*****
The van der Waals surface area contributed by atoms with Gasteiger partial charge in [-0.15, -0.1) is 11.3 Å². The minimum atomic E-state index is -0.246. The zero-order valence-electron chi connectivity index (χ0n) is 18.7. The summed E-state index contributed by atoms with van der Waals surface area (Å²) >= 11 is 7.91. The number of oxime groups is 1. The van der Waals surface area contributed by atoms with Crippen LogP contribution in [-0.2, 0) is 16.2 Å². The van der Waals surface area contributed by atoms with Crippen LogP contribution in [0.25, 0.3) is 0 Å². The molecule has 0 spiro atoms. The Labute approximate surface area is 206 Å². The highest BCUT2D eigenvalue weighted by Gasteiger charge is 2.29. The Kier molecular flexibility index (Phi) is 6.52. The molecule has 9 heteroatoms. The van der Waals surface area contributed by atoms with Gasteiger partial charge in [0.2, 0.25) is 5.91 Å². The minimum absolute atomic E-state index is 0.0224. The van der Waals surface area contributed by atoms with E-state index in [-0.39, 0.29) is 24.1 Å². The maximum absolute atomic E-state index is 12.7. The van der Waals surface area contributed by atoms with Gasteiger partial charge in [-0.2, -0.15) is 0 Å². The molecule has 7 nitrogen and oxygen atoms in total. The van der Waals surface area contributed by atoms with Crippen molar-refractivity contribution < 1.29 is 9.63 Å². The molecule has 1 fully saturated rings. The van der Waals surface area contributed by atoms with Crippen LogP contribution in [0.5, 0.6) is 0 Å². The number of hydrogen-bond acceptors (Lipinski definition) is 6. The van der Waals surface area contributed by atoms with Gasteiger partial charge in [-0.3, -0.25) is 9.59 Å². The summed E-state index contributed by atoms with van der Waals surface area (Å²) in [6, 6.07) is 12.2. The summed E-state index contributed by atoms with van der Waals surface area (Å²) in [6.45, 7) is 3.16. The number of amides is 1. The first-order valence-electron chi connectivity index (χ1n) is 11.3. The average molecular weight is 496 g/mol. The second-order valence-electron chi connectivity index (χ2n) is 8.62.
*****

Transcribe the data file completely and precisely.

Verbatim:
The van der Waals surface area contributed by atoms with Gasteiger partial charge in [-0.15, -0.1) is 11.3 Å². The minimum atomic E-state index is -0.246. The zero-order valence-electron chi connectivity index (χ0n) is 18.7. The summed E-state index contributed by atoms with van der Waals surface area (Å²) >= 11 is 7.91. The number of oxime groups is 1. The van der Waals surface area contributed by atoms with Crippen LogP contribution in [-0.2, 0) is 16.2 Å². The van der Waals surface area contributed by atoms with Crippen LogP contribution in [0.25, 0.3) is 0 Å². The molecule has 0 spiro atoms. The Labute approximate surface area is 206 Å². The highest BCUT2D eigenvalue weighted by Gasteiger charge is 2.29. The Kier molecular flexibility index (Phi) is 6.52. The molecule has 9 heteroatoms. The van der Waals surface area contributed by atoms with Gasteiger partial charge in [0.2, 0.25) is 5.91 Å². The minimum absolute atomic E-state index is 0.0224. The van der Waals surface area contributed by atoms with E-state index in [-0.39, 0.29) is 24.1 Å². The maximum absolute atomic E-state index is 12.7. The van der Waals surface area contributed by atoms with Gasteiger partial charge in [-0.2, -0.15) is 0 Å². The molecule has 7 nitrogen and oxygen atoms in total. The van der Waals surface area contributed by atoms with Crippen molar-refractivity contribution < 1.29 is 9.63 Å². The molecule has 1 fully saturated rings. The van der Waals surface area contributed by atoms with Crippen LogP contribution in [0.5, 0.6) is 0 Å². The number of hydrogen-bond acceptors (Lipinski definition) is 6. The van der Waals surface area contributed by atoms with Gasteiger partial charge in [-0.3, -0.25) is 9.59 Å². The summed E-state index contributed by atoms with van der Waals surface area (Å²) in [6, 6.07) is 12.2. The summed E-state index contributed by atoms with van der Waals surface area (Å²) in [6.45, 7) is 3.16. The number of amides is 1. The first-order valence-electron chi connectivity index (χ1n) is 11.3. The average molecular weight is 496 g/mol. The second-order valence-electron chi connectivity index (χ2n) is 8.62.